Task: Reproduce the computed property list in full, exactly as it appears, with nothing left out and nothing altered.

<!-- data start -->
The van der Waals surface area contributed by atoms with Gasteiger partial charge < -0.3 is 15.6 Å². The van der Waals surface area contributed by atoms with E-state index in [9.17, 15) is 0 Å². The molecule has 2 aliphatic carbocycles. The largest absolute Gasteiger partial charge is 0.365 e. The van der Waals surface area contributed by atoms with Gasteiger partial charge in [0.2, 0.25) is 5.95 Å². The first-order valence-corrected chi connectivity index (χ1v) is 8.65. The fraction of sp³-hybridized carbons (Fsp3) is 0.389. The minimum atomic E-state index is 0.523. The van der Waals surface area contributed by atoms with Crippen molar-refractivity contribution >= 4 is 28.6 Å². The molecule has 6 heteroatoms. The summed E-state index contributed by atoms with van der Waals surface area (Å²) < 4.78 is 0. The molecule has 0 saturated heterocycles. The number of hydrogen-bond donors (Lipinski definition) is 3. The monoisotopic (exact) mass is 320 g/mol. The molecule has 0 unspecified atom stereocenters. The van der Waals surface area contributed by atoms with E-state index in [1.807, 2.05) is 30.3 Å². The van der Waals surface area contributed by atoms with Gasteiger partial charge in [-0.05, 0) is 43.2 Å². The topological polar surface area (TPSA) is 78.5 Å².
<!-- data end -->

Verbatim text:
The van der Waals surface area contributed by atoms with Gasteiger partial charge < -0.3 is 15.6 Å². The van der Waals surface area contributed by atoms with E-state index in [9.17, 15) is 0 Å². The molecule has 2 aliphatic carbocycles. The largest absolute Gasteiger partial charge is 0.365 e. The van der Waals surface area contributed by atoms with Gasteiger partial charge in [0.2, 0.25) is 5.95 Å². The first-order valence-corrected chi connectivity index (χ1v) is 8.65. The fraction of sp³-hybridized carbons (Fsp3) is 0.389. The minimum atomic E-state index is 0.523. The van der Waals surface area contributed by atoms with Crippen molar-refractivity contribution >= 4 is 28.6 Å². The molecule has 6 heteroatoms. The summed E-state index contributed by atoms with van der Waals surface area (Å²) < 4.78 is 0. The molecule has 0 saturated heterocycles. The number of hydrogen-bond donors (Lipinski definition) is 3. The monoisotopic (exact) mass is 320 g/mol. The molecule has 0 unspecified atom stereocenters. The van der Waals surface area contributed by atoms with E-state index in [1.807, 2.05) is 30.3 Å². The van der Waals surface area contributed by atoms with Gasteiger partial charge in [-0.05, 0) is 43.2 Å². The topological polar surface area (TPSA) is 78.5 Å².